“If there’s a way to do something for yourself, that’s a good idea,” she said. “When I need to know if my socks match or not, it’s a good time to ask for help. Can’t find Waldo? Probably need to ask for help.”
Run down a track and hurtle herself more than 11 feet into the air? No problem. Brown first took up pole vaulting in seventh grade because she wanted something a little “dangerous and exciting.” She competes with a combination of fearless abandon and meticulous attention to detail. She counts the seven steps of her left foot on her approach, listening for the sound of a faint beeper placed on the mat that tells her when to plant to pole and push up.
On Saturday, Vador walked her to the warm-up area and stretched out behind the jumpers as they went through each attempt.
Brown missed her first attempts at 10-0 and 10-6 but cleared both on her second try. She cleared 11-0 on her first attempt, then soared over 11-6. She secured a medal when two other vaulters bowed out at that height, leaving Brown among the last three in the field.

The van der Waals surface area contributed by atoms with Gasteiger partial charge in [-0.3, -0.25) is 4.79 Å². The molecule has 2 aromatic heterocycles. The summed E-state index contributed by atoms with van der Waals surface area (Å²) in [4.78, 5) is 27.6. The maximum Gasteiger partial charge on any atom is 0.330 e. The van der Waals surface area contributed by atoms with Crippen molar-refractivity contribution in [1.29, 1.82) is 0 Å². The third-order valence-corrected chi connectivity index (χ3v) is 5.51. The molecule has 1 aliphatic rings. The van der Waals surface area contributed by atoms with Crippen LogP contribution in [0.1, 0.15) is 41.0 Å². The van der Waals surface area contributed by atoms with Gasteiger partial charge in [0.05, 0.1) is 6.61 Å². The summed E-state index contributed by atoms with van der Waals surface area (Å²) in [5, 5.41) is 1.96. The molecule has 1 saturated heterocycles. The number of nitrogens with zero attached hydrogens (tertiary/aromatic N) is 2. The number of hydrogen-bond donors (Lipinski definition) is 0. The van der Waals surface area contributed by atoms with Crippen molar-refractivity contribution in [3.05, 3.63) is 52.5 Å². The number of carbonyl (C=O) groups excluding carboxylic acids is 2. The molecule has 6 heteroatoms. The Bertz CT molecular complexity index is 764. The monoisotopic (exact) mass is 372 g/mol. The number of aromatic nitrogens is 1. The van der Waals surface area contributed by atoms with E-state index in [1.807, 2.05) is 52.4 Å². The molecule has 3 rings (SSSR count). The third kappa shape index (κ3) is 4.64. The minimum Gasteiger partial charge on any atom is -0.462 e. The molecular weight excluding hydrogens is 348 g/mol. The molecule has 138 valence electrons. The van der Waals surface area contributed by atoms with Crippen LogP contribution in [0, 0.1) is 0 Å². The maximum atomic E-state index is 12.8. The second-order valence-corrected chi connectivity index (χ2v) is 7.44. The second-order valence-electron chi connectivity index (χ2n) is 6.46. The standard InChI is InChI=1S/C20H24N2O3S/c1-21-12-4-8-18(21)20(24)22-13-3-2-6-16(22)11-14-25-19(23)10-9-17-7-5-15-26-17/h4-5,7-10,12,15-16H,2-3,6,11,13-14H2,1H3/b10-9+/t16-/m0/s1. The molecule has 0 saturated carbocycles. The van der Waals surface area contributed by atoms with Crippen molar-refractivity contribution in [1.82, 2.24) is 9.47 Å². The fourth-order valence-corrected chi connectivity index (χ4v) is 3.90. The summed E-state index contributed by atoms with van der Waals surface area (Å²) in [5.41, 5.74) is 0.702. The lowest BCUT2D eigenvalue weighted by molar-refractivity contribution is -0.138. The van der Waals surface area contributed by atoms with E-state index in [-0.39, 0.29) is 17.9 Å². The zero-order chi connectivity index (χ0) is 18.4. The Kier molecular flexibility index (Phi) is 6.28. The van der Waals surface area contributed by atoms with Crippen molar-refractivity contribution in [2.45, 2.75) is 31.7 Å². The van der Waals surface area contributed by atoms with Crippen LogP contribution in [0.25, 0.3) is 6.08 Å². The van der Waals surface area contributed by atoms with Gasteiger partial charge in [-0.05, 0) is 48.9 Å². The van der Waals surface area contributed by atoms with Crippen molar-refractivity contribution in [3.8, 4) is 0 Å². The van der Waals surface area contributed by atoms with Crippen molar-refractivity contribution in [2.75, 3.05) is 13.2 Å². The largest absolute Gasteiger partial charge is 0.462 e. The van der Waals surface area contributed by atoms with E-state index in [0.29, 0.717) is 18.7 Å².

She made three attempts at 11-9 but missed each one. She briefly slumped her shoulders and shook her head after her final attempt, then got to her feet to acknowledge the standing ovation from several hundred fans she could hear but not see.
“She came to win,” said her father, Ian Brown. “As parents, we are thrilled she got on the podium.”
Brown medaled in a talented field. Sydney King, who won gold at a height of 12-3, has signed with Oklahoma to pole vault in college.
“I don’t how many people do could that,” King said. “Her story, she’s what keeps me going when things aren’t going right for me.”
Brown is headed to Purdue on an academic scholarship and plans to walk on in track. Her brother Lachlan is a hurdler for the Boilermakers.
“It took me three years to get on the podium, and I finally did it,” Brown said. “This story really wasn’t about me. It was about everybody that struggles with something.”
J. MATTHEW SIMON
1941 – 2015